- lower transaction costs—broker commissions proportionately decrease as deal size increases— and
- potentially lower administration costs.
I cannot understand why an [educated] investor . . . elects to put money into a business that is his 20th favorite rather than simply adding that money to his top choices—the businesses he understands best and that present the least risk, along with the greatest profit potential.The same impulse that propels stock market speculation also motivates the drive toward diversification—the desire to be part of the crowd.
Diversification is, in reality, more a strategy of risk dispersion than risk reduction.
Keynes’ response to uncertainty and risk in the share market was radically different to the prevailing wisdom—as he explained in a letter to one of his business associates:
. . . my theory of risk is that it is better to take a substantial holding of what one believes shows evidence of not being risky rather than scatter holdings in fields where one has not the same assurance.
To ascertain which stocks “show evidence of not being risky,” the value investor searches for those securities that exhibit a sufficiently large margin of safety—that is, those stocks with a substantial gap between estimated intrinsic value and the quoted price.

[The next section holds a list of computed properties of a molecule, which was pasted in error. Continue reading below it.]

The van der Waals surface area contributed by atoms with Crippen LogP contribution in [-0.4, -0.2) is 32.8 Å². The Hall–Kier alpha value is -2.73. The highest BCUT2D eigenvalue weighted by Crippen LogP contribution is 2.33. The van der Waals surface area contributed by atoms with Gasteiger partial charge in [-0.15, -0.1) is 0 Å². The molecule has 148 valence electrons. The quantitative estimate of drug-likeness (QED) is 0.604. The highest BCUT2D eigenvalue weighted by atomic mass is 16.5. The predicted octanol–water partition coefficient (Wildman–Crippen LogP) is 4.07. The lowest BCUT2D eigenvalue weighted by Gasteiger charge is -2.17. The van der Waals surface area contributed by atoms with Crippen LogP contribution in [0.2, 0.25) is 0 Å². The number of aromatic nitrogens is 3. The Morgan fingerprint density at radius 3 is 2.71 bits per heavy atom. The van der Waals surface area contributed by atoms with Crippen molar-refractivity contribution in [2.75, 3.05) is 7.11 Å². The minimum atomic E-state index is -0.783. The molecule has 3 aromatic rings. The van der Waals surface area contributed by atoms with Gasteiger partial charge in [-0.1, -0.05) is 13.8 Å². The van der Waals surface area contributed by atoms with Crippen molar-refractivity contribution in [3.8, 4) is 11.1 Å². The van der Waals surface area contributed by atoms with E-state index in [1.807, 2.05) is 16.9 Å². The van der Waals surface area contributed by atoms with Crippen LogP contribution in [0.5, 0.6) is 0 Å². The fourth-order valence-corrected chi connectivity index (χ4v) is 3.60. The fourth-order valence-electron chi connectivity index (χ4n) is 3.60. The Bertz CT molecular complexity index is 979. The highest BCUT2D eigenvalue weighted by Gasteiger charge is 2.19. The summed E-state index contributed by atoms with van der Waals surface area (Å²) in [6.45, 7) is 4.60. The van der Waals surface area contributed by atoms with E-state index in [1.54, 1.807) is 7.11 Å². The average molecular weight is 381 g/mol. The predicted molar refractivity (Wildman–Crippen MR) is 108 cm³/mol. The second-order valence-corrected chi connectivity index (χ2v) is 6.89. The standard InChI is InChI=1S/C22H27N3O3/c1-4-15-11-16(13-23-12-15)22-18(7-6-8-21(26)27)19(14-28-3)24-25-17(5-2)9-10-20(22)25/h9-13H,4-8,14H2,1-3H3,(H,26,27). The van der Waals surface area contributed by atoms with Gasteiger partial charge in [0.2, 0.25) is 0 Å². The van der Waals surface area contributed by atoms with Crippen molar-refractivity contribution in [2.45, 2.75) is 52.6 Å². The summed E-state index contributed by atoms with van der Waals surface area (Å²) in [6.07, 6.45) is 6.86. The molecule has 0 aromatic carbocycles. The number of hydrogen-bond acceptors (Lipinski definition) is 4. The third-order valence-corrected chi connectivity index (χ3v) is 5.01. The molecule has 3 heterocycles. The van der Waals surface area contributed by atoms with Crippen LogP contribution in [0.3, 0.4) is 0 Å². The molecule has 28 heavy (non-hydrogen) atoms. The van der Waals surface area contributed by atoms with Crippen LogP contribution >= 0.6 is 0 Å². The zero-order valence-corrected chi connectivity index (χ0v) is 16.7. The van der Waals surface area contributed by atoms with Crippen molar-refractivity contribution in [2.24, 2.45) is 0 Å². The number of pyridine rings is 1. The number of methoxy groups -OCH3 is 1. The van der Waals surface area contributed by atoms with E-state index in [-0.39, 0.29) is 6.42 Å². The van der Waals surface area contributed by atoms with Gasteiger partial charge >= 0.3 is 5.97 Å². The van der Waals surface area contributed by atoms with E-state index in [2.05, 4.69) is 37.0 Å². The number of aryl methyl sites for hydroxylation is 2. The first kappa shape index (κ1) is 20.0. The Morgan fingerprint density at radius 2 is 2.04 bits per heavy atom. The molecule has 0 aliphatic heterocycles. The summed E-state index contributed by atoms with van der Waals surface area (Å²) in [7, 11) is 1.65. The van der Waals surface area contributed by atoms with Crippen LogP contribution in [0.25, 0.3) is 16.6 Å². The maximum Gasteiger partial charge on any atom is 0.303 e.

In undertaking this analysis, the intelligent investor will necessarily focus only on those businesses he or she understands. Keynes noted that he would prefer “one investment about which I had sufficient information to form a judgment to ten securities about which I know little or nothing.” His contention was that intelligent, informed investors will reduce their downside risk by scrutinizing only those sectors within their “circle of competence” —to use Buffett’s phrase—and then only investing in those stocks which exhibit a satisfactory margin of safety.